“Has the President committed offenses, and planned, and directed, and acquiesced in a course of conduct which the Constitution will not tolerate? That’s the question. We know that. We know the question. We should now forthwith proceed to answer the question. It is reason, and not passion, which must guide our deliberations, guide our debate, and guide our decision” (from a 1974 speech by U.S. Rep. Barbara Jordan, DFL-Texas).

I remember the first time I heard Barbara Jordan speak. I was a teenager, watching the Watergate proceedings on television. I had never heard a voice like hers. So powerful. Her enunciation crisp, in a way that made you lean in. Her passion came through in the conviction of her words. I was awe-struck by this person, this woman standing on the House Judiciary committee with her electric delivery of why the country must proceed on articles of impeachment against President Richard Nixon.

It is these words, spoken by Jordan 45 years ago, that I have been thinking about lately. And this time, on the issue of Ukraine, the process of impeachment must go forward. It is at the heart of our Constitution that these deliberations be had.

Our country was founded on the very principle of being free from and unfettered by a foreign power and foreign interference. We fought a war in 1776 over this very matter. Each and every one of us — left, right, center, rich, poor, middle class — stands on the shoulders of those who believed in a new government without foreign influence.

I do believe the basic question of what has, or has not, happened in regard to Ukraine is not about the Bidens. It is not about the 2016 election. I believe the central question should be, “Do we, as Americans, accept that a sitting president sought to have a shadow foreign policy, led by a civilian, for his own benefit?”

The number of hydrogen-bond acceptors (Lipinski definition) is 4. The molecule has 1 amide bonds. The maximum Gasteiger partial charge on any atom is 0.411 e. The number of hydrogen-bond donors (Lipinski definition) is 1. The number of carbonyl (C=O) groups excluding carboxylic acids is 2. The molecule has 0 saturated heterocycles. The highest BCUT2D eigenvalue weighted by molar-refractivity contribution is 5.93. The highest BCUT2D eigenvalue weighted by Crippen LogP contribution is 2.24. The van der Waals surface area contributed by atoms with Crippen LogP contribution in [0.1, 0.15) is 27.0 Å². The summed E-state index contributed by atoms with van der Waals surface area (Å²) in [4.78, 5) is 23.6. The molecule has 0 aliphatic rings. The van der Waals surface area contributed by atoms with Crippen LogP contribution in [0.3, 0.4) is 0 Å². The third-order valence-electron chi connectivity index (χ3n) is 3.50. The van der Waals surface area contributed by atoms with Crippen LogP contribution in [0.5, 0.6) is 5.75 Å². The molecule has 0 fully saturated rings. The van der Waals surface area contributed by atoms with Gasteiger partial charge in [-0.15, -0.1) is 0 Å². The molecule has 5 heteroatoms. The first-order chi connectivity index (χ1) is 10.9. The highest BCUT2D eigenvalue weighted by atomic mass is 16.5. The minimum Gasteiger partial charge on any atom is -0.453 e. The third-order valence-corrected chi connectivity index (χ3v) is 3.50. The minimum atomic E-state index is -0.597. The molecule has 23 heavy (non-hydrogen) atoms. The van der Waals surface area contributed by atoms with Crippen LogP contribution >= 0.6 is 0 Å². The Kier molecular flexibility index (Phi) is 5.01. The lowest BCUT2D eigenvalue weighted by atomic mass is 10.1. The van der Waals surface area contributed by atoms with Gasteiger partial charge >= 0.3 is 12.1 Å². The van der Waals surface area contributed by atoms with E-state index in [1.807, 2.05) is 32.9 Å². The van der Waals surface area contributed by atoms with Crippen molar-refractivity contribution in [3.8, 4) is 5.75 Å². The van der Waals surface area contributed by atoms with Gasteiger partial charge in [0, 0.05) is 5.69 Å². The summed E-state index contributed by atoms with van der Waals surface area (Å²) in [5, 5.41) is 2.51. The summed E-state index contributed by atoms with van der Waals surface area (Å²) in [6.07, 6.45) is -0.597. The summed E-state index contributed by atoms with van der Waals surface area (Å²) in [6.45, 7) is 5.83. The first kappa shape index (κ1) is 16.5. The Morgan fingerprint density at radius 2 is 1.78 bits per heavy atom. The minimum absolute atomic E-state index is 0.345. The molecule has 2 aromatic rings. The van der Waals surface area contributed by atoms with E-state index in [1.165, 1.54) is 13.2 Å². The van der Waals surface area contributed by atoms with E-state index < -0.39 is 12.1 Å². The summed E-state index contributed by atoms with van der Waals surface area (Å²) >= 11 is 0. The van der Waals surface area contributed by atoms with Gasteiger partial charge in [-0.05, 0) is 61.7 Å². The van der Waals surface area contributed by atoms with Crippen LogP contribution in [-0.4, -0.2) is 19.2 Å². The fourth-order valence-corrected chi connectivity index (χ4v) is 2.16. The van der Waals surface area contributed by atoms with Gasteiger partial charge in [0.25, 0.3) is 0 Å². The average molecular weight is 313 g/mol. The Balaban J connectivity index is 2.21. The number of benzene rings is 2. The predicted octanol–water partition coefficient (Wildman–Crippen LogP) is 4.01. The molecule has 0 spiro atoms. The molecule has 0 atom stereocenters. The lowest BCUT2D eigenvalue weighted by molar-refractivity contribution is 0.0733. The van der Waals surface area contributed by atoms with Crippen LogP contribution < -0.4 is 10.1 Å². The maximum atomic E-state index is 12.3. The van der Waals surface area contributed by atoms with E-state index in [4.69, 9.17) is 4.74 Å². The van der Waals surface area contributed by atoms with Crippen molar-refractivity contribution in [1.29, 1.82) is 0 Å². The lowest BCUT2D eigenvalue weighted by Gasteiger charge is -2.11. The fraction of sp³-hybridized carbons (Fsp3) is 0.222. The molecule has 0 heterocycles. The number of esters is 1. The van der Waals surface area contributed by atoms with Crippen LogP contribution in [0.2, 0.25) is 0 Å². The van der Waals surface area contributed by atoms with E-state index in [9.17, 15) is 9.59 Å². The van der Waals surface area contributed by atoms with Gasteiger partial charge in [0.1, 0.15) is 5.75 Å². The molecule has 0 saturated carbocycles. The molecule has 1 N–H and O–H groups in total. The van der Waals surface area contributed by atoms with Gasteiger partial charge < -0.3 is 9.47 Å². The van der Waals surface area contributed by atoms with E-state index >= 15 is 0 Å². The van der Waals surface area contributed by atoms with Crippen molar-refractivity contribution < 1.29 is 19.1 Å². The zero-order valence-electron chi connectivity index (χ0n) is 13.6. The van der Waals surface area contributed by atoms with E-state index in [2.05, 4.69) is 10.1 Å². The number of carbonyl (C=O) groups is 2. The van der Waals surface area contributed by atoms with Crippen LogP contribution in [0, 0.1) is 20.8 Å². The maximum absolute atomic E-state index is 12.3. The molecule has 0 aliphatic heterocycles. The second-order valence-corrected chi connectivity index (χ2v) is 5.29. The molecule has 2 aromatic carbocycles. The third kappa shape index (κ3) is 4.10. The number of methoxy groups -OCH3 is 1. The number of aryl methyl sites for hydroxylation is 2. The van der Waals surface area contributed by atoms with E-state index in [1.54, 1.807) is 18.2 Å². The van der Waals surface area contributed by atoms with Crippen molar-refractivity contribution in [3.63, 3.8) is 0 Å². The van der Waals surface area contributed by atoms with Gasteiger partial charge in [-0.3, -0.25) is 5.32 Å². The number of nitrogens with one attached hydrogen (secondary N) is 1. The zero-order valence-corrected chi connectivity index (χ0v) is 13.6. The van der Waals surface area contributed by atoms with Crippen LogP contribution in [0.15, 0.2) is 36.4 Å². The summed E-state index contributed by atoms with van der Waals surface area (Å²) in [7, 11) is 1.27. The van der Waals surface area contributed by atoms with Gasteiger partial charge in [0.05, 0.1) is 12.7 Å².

This is not a partisan question. Our Constitution is not a partisan document.

I close with another part of Jordan’s speech:

“My faith in the Constitution is whole; it is complete; it is total. And I am not going to sit here and be an idle spectator to the diminution, the subversion, the destruction, of the Constitution.”

Erika Christensen, Lake Elmo

URBAN-RURAL DIVIDE

On economics, the divide between the Twin Cities and outstate blurs

I read on Tuesday the commentary titled “The Twin Cities don’t speak for the state” (Opinion Exchange, Nov. 12) and I have to say to the author: Guess what, they do. At least economically. Now don’t get me wrong, I am not saying this to be political, to favor one party or candidate over another, or even to prefer one culture over another.

No, I am saying this from firsthand experience, having grown up in Chicago in the ’70s and ’80s and having worked as an attorney for the federal government in Detroit in the early ’90s. In both cases, Chicago and Detroit are large metropolitan areas in large states with plenty of outstate rural/small-town areas and no other significant economic engines. In both cases, I witnessed firsthand the outright hostility that outstate interests had toward their metro cousins and, to be fair, how the metro cousin was sometimes tone-deaf to those outstate. But, one thing was always clear and present: As those metro areas went economically, so did the rest of the state — for good and for bad. Particularly in Detroit’s case, as that city went down into the economic abyss, so eventually did the state.